December 10, 2021

Marianne Kunkel


My son … thou didst forsake the ministry, and did go over into the land of Siron among the borders of the Lamanites, after the harlot Isabel.
—Alma 39:3, The Book of Mormon

To runners, a trail is church.

I heard a pastor say church is its people.

My father prays when he sees a rare finch.

Every Sunday, my teenage nieces cuddle
in bed with their parents, watch TV,
call this church.

Lazy Sunday morning sex can feel sacred.

My husband and I watch Mr. Rogers
with a box of Kleenex.
Why is Mr. McFeely
so frenzied when Mr. Rogers
has the much harder job
preaching love?

My mother used to bake two
pillowy loaves of white bread
to take to Mormon church
for communion.

Men gingerly tore the loaves.

Everyone ate, licking their lips.

Some joked her bread was why
they came. Is bread church?
I first entered a Quaker chapel
and spun around and around,
never finding a pulpit.

Barely lifting her blouse
my mother quietly breastfed
my toddler brother in a pew
until an older man complained.
What was his definition of church?

In The Book of Mormon, only six women
have names, the rest lumped
into shapeless categories of wives,
mothers, queens or harlots.
The harlot Isabel must have been
fairly important to get a name,
though the 500-page book mentions her
only once.

Isabel, how many left their lives
to follow you?

A bored son in a long line of prophets
walked away from religious study
to sprawl underneath your bare body.
Your hair shimmering like stained glass,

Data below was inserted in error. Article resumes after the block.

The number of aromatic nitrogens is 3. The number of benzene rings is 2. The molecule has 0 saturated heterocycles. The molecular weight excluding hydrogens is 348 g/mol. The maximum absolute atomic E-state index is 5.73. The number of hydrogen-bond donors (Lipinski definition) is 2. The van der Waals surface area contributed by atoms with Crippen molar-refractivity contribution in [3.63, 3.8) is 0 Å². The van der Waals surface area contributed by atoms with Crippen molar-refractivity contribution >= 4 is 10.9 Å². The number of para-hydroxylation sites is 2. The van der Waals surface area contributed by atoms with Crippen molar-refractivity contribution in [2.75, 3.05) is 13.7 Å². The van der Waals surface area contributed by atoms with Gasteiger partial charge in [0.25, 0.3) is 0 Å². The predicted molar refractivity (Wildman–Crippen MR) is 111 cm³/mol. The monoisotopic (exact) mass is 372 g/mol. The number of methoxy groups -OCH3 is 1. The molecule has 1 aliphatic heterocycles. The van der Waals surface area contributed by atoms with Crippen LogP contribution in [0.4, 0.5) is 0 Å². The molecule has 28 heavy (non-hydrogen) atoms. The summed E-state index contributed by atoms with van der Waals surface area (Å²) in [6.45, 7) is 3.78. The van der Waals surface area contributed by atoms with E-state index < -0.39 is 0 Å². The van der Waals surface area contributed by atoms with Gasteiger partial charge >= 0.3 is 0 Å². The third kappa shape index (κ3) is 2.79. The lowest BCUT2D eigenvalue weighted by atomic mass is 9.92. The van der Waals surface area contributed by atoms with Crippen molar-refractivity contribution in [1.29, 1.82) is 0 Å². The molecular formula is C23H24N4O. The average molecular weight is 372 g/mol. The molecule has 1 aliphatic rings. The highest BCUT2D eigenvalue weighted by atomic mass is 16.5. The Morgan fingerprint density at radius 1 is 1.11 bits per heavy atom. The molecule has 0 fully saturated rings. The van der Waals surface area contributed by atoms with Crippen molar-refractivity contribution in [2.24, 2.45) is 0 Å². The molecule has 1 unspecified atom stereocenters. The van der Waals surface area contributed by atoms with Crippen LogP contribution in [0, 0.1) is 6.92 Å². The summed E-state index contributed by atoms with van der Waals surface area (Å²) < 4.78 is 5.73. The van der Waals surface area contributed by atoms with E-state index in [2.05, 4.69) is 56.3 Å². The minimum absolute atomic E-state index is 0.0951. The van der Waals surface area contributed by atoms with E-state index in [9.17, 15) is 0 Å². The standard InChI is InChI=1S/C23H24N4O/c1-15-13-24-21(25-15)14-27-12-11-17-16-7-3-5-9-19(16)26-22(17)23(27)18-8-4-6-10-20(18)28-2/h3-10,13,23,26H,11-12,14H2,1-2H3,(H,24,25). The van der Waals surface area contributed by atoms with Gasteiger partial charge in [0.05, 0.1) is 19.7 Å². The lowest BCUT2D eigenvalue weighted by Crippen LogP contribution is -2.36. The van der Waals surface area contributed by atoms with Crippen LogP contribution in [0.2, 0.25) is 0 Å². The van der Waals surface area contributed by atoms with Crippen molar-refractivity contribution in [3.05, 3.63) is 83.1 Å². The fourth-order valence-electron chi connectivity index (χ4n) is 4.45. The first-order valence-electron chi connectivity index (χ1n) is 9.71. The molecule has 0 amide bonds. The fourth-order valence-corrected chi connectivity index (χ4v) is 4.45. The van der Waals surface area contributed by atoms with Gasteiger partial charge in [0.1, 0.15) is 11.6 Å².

your nipples as erect as steeples,
you were his teacher, in charge,
shushing him if he spoke.

Let church trail off and it sounds
like shhhh.

from Rattle #73, Fall 2021


Marianne Kunkel: “This poem is part of a larger series of poems in which I highlight women characters in The Book of Mormon. One poem at a time, I’m reenvisioning portions of this religious text to satisfy girls and women who, as I once did, sit through Sunday school and wonder, ‘What part do I play?’” (web)

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December 11, 2014

Marianne Kunkel


Right after my parents’ divorce,
people blurted the single question
they’d been dying to ask for years.
How’d they last a day?

Great sex, I was tempted to respond,
as if the thought of my sour mother
fondling my father’s new rebellion,
a ponytail, wasn’t joke enough.

I guess long ago they made
each other happy. What a sad
thing to have to guess. Once my mother
spoke of a nightmare in which
she walked to our front door;

in pitch dark, she twisted the knob
and a hand from outside twisted back.
I imagine if I shined a flashlight
on that intruder’s face, I’d see
my ever-frustrated father.

Proximity without loving
was their creed, him plucking
a guitar in a room off the kitchen,
her clicking a noisy blender on,

and so I couldn’t believe it when my father said
Enough after all those nights
he laid in their waterbed, flirting
with escape but drifting nowhere.

from Rattle #44, Summer 2014


Marianne Kunkel: “My high school English teacher dropped a Marianne Moore poem on my desk after class one day. At the time I liked reading poetry, but it took realizing I shared a name with a famous poet for me to see myself in it. I started writing.” (website)

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December 27, 2010

Marianne Kunkel


But why should it care? It munches
a cecropia leaf. It probes the air
with its blunt snout, detecting
a waft of sour coconut. It lumbers to a branch,
grabs hold with its claws, drops,
dangling upside down like a knapsack.
It doesn’t know to feel ashamed
that its name means lazy and sinful.
Like my little sister
after her abortion, when our father
changed her name from Molly to Molly.

from Rattle #33, Summer 2010


Marianne Kunkel: “I wrote my first form of poetry at age four, when I composed the music and lyrics to a song called ‘Queen with the Loose Tooth.’ I remember arranging kitchen chairs in a circle and prancing from seat cushion to seat cushion, belting my song. I’m no longer a queen, and have all my adult teeth, but I still can’t get past the thrill of poetry. And dancing on kitchen chairs.” (website)

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